A Pembrokeshire farmer says a significant cut to the Welsh Government budget for agriculture at a time when it expects farmers to invest heavily in meeting tough new water pollution regulations has left some questioning their future in the industry.

The government is funding increases to the transport and NHS budgets with savings from elsewhere, including £37.5m from the rural affairs budget, although it insists this money is an underspend and, as such, has been reprioritised.

But Simon Davies, a dairy farmer who is the county chairman of NFU Cymru in Pembrokeshire, says that cut will be widely felt in agriculture.

“It is a tough time at the moment, I have had two phone calls this week from next generation farmers who are in their early 30s who are considering if they really wanted to farm any longer because it is getting so difficult with regulation and to make a living from farming,’’ says Mr Davies.

Cutting the agriculture budget when farmers were already under extreme financial pressure could drive farmers off the land, he warns.

“It is really disappointing that they have pulled the plug when dairy and livestock producers must invest in facilities to comply with new regulations.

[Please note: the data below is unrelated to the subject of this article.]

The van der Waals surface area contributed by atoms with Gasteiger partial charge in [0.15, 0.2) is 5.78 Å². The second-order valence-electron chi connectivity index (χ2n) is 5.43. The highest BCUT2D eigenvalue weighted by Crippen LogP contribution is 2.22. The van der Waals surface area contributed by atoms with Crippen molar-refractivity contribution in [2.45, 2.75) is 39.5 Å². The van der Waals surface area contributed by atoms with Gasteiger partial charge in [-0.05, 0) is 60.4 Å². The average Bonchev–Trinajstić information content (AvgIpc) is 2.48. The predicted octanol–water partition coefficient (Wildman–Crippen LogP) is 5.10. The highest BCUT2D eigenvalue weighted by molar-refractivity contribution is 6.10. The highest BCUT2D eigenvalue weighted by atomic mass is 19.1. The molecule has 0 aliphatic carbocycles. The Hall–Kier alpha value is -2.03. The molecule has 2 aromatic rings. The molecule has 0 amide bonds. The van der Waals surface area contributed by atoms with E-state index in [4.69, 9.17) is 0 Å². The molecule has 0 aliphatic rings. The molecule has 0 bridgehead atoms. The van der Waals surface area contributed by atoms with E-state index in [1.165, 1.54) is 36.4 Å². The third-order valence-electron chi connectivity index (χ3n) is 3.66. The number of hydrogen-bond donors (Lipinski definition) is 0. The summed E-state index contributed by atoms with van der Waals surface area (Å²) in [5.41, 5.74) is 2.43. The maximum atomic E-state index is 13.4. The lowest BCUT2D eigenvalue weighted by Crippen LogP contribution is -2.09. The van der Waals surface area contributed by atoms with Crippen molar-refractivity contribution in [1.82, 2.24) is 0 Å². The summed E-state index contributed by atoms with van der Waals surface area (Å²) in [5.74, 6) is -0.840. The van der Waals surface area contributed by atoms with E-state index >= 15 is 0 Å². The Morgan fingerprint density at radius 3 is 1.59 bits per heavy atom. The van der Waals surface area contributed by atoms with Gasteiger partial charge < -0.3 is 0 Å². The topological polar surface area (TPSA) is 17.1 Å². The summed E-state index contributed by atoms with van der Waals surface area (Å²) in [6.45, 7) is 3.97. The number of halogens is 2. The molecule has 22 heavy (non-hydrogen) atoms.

“They have told us we need to do the work but where do they expect us to get the money from.’’

The Water Resources (Control of Agricultural Pollution) (Wales) Regulations 2021 require farms to have at least five months’ worth of slurry storage and impose a three-month ban on slurry spreading in the autumn.

The government expects this to cost farmers £360m in infrastructure costs, but as the cost of materials and labour has escalated it could well be more.

Mr Davies had initially budgeted £120,000 for his own investment in a new slurry lagoon and in roofing the collecting yard at Trewilym Uchaf, Eglwyswrw, to comply with the rules but the final sum was £175,000.

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Concerns have been raised too about the budget for the Habitat Wales Scheme, which is replacing Glastir.

The Farmers’ Union of Wales (FUW) says it would be “deeply concerning’’ if reductions to the rural affairs budget led to a significantly smaller sum available for the Habitat Wales Scheme budget.

“The FUW remains extremely concerned that, should the new scheme be financially unattractive to farmers, any resultant underspend will represent a further loss of income to the sector,’’ says the union’s president Ian Rickman.

A government spokesperson said its ongoing commitment to farmers was demonstrated by it prioritising the budget for the Basic Payment Scheme 2023.

That commitment also extended to the introduction of the interim Habitat Wales scheme and funding over for nutrient management over many years, the spokesperson added.